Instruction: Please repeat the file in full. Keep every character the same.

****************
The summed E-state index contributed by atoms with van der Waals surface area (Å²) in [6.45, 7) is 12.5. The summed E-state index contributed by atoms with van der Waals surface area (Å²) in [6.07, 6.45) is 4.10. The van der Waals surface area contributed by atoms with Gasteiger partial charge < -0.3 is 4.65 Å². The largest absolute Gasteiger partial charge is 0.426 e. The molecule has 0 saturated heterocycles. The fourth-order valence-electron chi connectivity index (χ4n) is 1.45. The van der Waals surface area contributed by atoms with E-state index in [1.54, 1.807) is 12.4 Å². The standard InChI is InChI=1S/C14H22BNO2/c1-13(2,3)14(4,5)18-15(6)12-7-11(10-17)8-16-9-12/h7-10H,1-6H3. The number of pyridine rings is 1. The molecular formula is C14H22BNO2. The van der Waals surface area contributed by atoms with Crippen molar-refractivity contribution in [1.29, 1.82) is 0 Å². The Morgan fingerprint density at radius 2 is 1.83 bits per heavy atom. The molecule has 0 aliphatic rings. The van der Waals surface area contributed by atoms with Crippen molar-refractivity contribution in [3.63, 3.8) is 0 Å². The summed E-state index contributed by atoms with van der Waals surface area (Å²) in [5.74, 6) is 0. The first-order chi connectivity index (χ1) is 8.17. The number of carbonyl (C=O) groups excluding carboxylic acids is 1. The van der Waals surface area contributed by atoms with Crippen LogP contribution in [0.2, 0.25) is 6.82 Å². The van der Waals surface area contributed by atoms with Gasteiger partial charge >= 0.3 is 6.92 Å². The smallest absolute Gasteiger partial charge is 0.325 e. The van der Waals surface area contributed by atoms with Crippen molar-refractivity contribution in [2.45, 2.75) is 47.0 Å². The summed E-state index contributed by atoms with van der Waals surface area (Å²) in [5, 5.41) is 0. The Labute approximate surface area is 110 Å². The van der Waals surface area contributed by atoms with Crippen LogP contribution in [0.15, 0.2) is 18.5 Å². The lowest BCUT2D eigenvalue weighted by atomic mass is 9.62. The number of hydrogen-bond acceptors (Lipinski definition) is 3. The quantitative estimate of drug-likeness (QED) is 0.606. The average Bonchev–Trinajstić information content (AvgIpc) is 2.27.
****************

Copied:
The summed E-state index contributed by atoms with van der Waals surface area (Å²) in [6.45, 7) is 12.5. The summed E-state index contributed by atoms with van der Waals surface area (Å²) in [6.07, 6.45) is 4.10. The van der Waals surface area contributed by atoms with Gasteiger partial charge < -0.3 is 4.65 Å². The largest absolute Gasteiger partial charge is 0.426 e. The molecule has 0 saturated heterocycles. The fourth-order valence-electron chi connectivity index (χ4n) is 1.45. The van der Waals surface area contributed by atoms with E-state index in [1.54, 1.807) is 12.4 Å². The standard InChI is InChI=1S/C14H22BNO2/c1-13(2,3)14(4,5)18-15(6)12-7-11(10-17)8-16-9-12/h7-10H,1-6H3. The number of pyridine rings is 1. The molecular formula is C14H22BNO2. The van der Waals surface area contributed by atoms with Crippen molar-refractivity contribution in [1.29, 1.82) is 0 Å². The Morgan fingerprint density at radius 2 is 1.83 bits per heavy atom. The molecule has 0 aliphatic rings. The van der Waals surface area contributed by atoms with Crippen molar-refractivity contribution in [3.63, 3.8) is 0 Å². The summed E-state index contributed by atoms with van der Waals surface area (Å²) in [5.74, 6) is 0. The first-order chi connectivity index (χ1) is 8.17. The number of carbonyl (C=O) groups excluding carboxylic acids is 1. The van der Waals surface area contributed by atoms with Crippen LogP contribution in [0.2, 0.25) is 6.82 Å². The van der Waals surface area contributed by atoms with Gasteiger partial charge >= 0.3 is 6.92 Å². The smallest absolute Gasteiger partial charge is 0.325 e. The van der Waals surface area contributed by atoms with Crippen molar-refractivity contribution in [2.45, 2.75) is 47.0 Å². The summed E-state index contributed by atoms with van der Waals surface area (Å²) in [5, 5.41) is 0. The Labute approximate surface area is 110 Å². The van der Waals surface area contributed by atoms with Crippen LogP contribution in [0.15, 0.2) is 18.5 Å². The lowest BCUT2D eigenvalue weighted by atomic mass is 9.62. The number of hydrogen-bond acceptors (Lipinski definition) is 3. The quantitative estimate of drug-likeness (QED) is 0.606. The average Bonchev–Trinajstić information content (AvgIpc) is 2.27.